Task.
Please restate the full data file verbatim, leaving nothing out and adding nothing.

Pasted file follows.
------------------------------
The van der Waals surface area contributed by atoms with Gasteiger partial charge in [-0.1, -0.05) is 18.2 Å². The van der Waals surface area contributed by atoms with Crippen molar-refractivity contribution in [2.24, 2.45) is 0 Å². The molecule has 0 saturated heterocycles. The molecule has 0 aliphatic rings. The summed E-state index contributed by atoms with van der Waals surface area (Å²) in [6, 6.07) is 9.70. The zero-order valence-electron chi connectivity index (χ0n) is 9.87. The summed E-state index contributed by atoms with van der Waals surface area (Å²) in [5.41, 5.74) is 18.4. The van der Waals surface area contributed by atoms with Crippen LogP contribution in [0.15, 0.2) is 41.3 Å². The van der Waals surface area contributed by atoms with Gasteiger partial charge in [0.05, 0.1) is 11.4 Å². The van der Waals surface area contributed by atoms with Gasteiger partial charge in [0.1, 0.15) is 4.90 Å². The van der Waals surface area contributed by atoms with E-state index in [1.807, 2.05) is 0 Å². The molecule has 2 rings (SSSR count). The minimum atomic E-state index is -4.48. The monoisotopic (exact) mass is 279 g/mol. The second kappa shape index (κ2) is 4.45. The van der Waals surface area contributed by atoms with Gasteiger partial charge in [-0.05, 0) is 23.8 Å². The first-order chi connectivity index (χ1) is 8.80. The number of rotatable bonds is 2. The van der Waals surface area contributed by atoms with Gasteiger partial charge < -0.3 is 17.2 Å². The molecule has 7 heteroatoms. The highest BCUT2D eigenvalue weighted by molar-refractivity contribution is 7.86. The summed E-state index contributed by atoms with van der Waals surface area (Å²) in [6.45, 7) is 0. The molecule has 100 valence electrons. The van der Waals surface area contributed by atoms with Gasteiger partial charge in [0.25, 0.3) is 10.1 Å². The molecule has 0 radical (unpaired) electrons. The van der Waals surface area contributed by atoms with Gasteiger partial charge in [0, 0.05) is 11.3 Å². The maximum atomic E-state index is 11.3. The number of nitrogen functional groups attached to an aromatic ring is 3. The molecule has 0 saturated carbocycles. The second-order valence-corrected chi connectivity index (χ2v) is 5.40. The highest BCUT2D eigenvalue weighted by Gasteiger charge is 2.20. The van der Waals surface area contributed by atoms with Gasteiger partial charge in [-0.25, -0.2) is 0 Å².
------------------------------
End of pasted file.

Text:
The van der Waals surface area contributed by atoms with Gasteiger partial charge in [-0.1, -0.05) is 18.2 Å². The van der Waals surface area contributed by atoms with Crippen molar-refractivity contribution in [2.24, 2.45) is 0 Å². The molecule has 0 saturated heterocycles. The molecule has 0 aliphatic rings. The summed E-state index contributed by atoms with van der Waals surface area (Å²) in [6, 6.07) is 9.70. The zero-order valence-electron chi connectivity index (χ0n) is 9.87. The summed E-state index contributed by atoms with van der Waals surface area (Å²) in [5.41, 5.74) is 18.4. The van der Waals surface area contributed by atoms with Crippen LogP contribution in [0.15, 0.2) is 41.3 Å². The van der Waals surface area contributed by atoms with Gasteiger partial charge in [0.05, 0.1) is 11.4 Å². The van der Waals surface area contributed by atoms with Gasteiger partial charge in [0.1, 0.15) is 4.90 Å². The van der Waals surface area contributed by atoms with E-state index in [1.807, 2.05) is 0 Å². The molecule has 2 rings (SSSR count). The minimum atomic E-state index is -4.48. The monoisotopic (exact) mass is 279 g/mol. The second kappa shape index (κ2) is 4.45. The van der Waals surface area contributed by atoms with Gasteiger partial charge in [-0.05, 0) is 23.8 Å². The first-order chi connectivity index (χ1) is 8.80. The number of rotatable bonds is 2. The van der Waals surface area contributed by atoms with Gasteiger partial charge < -0.3 is 17.2 Å². The molecule has 7 heteroatoms. The highest BCUT2D eigenvalue weighted by molar-refractivity contribution is 7.86. The summed E-state index contributed by atoms with van der Waals surface area (Å²) in [6.45, 7) is 0. The molecule has 100 valence electrons. The van der Waals surface area contributed by atoms with Gasteiger partial charge in [0.25, 0.3) is 10.1 Å². The molecule has 0 radical (unpaired) electrons. The van der Waals surface area contributed by atoms with Gasteiger partial charge in [0, 0.05) is 11.3 Å². The maximum atomic E-state index is 11.3. The number of nitrogen functional groups attached to an aromatic ring is 3. The molecule has 0 saturated carbocycles. The second-order valence-corrected chi connectivity index (χ2v) is 5.40. The highest BCUT2D eigenvalue weighted by Gasteiger charge is 2.20. The van der Waals surface area contributed by atoms with Gasteiger partial charge in [-0.25, -0.2) is 0 Å².